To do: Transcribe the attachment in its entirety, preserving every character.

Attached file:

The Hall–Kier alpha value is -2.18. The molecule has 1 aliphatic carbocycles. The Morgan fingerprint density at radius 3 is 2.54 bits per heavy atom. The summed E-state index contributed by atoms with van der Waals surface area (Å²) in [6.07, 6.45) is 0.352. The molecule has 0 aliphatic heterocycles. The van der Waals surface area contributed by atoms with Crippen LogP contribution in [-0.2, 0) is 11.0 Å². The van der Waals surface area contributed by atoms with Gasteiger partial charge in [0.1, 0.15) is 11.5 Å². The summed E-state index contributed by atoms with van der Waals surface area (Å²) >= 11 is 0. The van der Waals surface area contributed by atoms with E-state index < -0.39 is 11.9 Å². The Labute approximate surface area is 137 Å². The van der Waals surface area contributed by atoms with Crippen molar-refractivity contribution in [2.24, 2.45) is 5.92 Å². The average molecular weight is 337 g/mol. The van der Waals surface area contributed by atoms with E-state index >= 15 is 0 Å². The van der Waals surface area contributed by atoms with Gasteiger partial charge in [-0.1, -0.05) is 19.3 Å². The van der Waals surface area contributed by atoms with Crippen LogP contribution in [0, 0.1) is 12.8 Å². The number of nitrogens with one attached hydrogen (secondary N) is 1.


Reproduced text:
The Hall–Kier alpha value is -2.18. The molecule has 1 aliphatic carbocycles. The Morgan fingerprint density at radius 3 is 2.54 bits per heavy atom. The summed E-state index contributed by atoms with van der Waals surface area (Å²) in [6.07, 6.45) is 0.352. The molecule has 0 aliphatic heterocycles. The van der Waals surface area contributed by atoms with Crippen LogP contribution in [-0.2, 0) is 11.0 Å². The van der Waals surface area contributed by atoms with Gasteiger partial charge in [0.1, 0.15) is 11.5 Å². The summed E-state index contributed by atoms with van der Waals surface area (Å²) >= 11 is 0. The van der Waals surface area contributed by atoms with E-state index < -0.39 is 11.9 Å². The Labute approximate surface area is 137 Å². The van der Waals surface area contributed by atoms with Crippen molar-refractivity contribution in [2.24, 2.45) is 5.92 Å². The average molecular weight is 337 g/mol. The van der Waals surface area contributed by atoms with E-state index >= 15 is 0 Å². The van der Waals surface area contributed by atoms with Gasteiger partial charge in [-0.1, -0.05) is 19.3 Å². The van der Waals surface area contributed by atoms with Crippen LogP contribution in [0, 0.1) is 12.8 Å². The number of nitrogens with one attached hydrogen (secondary N) is 1.